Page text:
The first setup was a long shot, and I didn’t know where the camera was. I did what I was told, but the coffee I poured sort of all plopped into the cup at once, making it too full. Walken walked past, said, “Make it spicy, Rosy,” I smiled at him, and that was it for the take. I think we did it another couple of times, and those times I managed to fill the cup so it was a bit more wieldy, and the lights dimmed for another setup. Told to stay on my mark, I stayed where I was, on my mark drawn in the sawdust on the floor.

I tried to reset the props on my table, but the soup was in the pot and for the last couple of takes I found myself shuffling empty cans. I had no clue how I was going to fake it for further setups.

Next thing I knew, Christopher Walken was there, asking me about the stuff on the table. “What have you got here?” I showed him, and he tut-tutted and muttered some. Then he called over one of the property guys. “What’s this?” he said. “Look what she’s got here. How’s she supposed to do anything with this? This is a disgrace.” The property guy stammered and blinked and said it was just what was given to him to put there. Big mistake, for that brought more chewing out about how bad a job the properties were. Then Walken said, “Here, I’m going to give you a list. Take this down, and you go get this stuff for me.” Over protests that more stuff might not be available, he said to go find a store and buy it if necessary. He ordered shrimp, rice, vegetables, garlic, and a number of other things to throw into the pot. He asked for knives and spoons, and a cutting board. Then he hung out with those of us in the scene while waiting for the props to arrive, chatting with the other actors.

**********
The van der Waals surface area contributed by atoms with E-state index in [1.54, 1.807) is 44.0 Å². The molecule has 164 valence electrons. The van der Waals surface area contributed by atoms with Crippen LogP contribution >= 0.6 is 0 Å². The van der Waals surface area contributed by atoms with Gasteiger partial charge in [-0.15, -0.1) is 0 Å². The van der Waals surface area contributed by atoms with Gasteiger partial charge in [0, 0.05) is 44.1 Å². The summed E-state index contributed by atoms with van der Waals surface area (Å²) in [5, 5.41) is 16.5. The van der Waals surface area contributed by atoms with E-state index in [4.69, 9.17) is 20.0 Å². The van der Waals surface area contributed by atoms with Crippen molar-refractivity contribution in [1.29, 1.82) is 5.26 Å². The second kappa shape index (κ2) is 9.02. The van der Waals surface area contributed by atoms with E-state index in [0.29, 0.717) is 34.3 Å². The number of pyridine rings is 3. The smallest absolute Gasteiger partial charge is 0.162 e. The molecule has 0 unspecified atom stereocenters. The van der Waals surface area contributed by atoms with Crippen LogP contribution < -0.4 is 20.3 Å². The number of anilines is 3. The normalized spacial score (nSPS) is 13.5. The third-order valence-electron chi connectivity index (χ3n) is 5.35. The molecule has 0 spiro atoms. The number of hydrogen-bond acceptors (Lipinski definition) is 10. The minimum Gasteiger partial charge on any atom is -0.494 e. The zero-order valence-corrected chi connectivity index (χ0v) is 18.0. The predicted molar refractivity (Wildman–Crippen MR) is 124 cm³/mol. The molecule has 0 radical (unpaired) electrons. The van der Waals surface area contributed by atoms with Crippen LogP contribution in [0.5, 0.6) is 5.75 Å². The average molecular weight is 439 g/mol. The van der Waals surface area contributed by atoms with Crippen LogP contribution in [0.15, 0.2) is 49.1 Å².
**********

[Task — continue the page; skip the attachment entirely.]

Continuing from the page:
Very seldom in my life have I been a fangirl. I’ve sometimes had severe cases of boggle-eyes at meeting someone I admired, but most of the time I take that sort of thing in stride. But that day I found myself struggling to maintain a professional demeanor. Somehow I managed to hold it together without saying anything too stupid. When the props arrived, we discussed the stew as if we were going to eat it. Walken helped me chop vegetables, the shrimp and rice went in, and soon the pot smelled wonderful. All garlicky and shrimp-like. At one point I thanked him for his help with the props and said, “It must be nice, to be able to order people around like that.” He replied, “That’s what it’s all about.”